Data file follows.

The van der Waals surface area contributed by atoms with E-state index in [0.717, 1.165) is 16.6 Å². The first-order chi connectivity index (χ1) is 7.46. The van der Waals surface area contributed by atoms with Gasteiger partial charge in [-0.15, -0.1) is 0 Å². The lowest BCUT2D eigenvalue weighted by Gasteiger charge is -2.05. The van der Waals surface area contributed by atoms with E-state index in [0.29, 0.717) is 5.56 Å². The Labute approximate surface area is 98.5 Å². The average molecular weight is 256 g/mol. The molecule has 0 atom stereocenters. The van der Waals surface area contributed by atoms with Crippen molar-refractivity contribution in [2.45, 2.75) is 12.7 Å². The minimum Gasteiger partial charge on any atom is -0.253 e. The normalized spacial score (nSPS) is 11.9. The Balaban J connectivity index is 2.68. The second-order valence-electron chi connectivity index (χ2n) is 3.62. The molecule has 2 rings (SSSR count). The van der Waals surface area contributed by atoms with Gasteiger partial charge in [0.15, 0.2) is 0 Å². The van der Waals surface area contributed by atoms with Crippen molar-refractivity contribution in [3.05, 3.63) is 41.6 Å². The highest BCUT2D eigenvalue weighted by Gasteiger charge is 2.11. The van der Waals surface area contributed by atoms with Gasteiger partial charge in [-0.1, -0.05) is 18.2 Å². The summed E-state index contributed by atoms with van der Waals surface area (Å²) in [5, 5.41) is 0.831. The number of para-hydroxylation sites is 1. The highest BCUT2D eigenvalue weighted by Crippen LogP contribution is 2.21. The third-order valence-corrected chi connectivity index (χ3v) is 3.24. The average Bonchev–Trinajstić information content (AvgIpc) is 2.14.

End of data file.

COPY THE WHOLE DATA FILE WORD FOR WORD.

The van der Waals surface area contributed by atoms with E-state index in [0.717, 1.165) is 16.6 Å². The first-order chi connectivity index (χ1) is 7.46. The van der Waals surface area contributed by atoms with Gasteiger partial charge in [-0.15, -0.1) is 0 Å². The lowest BCUT2D eigenvalue weighted by Gasteiger charge is -2.05. The van der Waals surface area contributed by atoms with E-state index in [0.29, 0.717) is 5.56 Å². The Labute approximate surface area is 98.5 Å². The average molecular weight is 256 g/mol. The molecule has 0 atom stereocenters. The van der Waals surface area contributed by atoms with Crippen molar-refractivity contribution in [2.45, 2.75) is 12.7 Å². The minimum Gasteiger partial charge on any atom is -0.253 e. The normalized spacial score (nSPS) is 11.9. The Balaban J connectivity index is 2.68. The second-order valence-electron chi connectivity index (χ2n) is 3.62. The molecule has 2 rings (SSSR count). The van der Waals surface area contributed by atoms with Gasteiger partial charge in [0.15, 0.2) is 0 Å². The van der Waals surface area contributed by atoms with Crippen molar-refractivity contribution in [3.05, 3.63) is 41.6 Å². The highest BCUT2D eigenvalue weighted by Gasteiger charge is 2.11. The van der Waals surface area contributed by atoms with Gasteiger partial charge in [-0.1, -0.05) is 18.2 Å². The summed E-state index contributed by atoms with van der Waals surface area (Å²) in [5, 5.41) is 0.831. The number of para-hydroxylation sites is 1. The highest BCUT2D eigenvalue weighted by Crippen LogP contribution is 2.21. The third-order valence-corrected chi connectivity index (χ3v) is 3.24. The average Bonchev–Trinajstić information content (AvgIpc) is 2.14.